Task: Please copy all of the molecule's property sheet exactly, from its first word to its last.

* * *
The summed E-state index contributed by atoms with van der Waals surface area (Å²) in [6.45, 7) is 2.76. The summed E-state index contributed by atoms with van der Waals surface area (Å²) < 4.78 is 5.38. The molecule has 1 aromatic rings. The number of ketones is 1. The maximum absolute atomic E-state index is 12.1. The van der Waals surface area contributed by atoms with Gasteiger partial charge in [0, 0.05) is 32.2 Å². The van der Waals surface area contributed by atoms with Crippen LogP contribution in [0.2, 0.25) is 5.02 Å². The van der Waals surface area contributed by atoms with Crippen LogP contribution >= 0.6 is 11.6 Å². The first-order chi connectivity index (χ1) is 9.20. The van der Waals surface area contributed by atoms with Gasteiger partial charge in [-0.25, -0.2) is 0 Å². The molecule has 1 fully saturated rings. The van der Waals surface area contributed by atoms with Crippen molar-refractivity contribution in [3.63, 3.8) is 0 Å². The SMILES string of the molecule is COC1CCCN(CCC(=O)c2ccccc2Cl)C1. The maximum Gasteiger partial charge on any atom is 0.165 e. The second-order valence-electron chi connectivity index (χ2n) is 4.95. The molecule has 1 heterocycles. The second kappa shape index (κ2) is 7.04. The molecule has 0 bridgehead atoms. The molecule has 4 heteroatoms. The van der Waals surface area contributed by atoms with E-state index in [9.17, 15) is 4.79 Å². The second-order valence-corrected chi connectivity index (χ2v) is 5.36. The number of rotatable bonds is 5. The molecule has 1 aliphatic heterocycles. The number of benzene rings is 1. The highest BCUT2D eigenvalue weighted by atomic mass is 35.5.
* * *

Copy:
The summed E-state index contributed by atoms with van der Waals surface area (Å²) in [6.45, 7) is 2.76. The summed E-state index contributed by atoms with van der Waals surface area (Å²) < 4.78 is 5.38. The molecule has 1 aromatic rings. The number of ketones is 1. The maximum absolute atomic E-state index is 12.1. The van der Waals surface area contributed by atoms with Gasteiger partial charge in [0, 0.05) is 32.2 Å². The van der Waals surface area contributed by atoms with Crippen LogP contribution in [0.2, 0.25) is 5.02 Å². The van der Waals surface area contributed by atoms with Crippen LogP contribution >= 0.6 is 11.6 Å². The first-order chi connectivity index (χ1) is 9.20. The van der Waals surface area contributed by atoms with Gasteiger partial charge in [-0.25, -0.2) is 0 Å². The molecule has 1 fully saturated rings. The van der Waals surface area contributed by atoms with Crippen molar-refractivity contribution in [3.63, 3.8) is 0 Å². The SMILES string of the molecule is COC1CCCN(CCC(=O)c2ccccc2Cl)C1. The maximum Gasteiger partial charge on any atom is 0.165 e. The second-order valence-electron chi connectivity index (χ2n) is 4.95. The molecule has 1 heterocycles. The second kappa shape index (κ2) is 7.04. The molecule has 0 bridgehead atoms. The molecule has 4 heteroatoms. The van der Waals surface area contributed by atoms with E-state index in [9.17, 15) is 4.79 Å². The second-order valence-corrected chi connectivity index (χ2v) is 5.36. The number of rotatable bonds is 5. The molecule has 1 aliphatic heterocycles. The number of benzene rings is 1. The highest BCUT2D eigenvalue weighted by atomic mass is 35.5.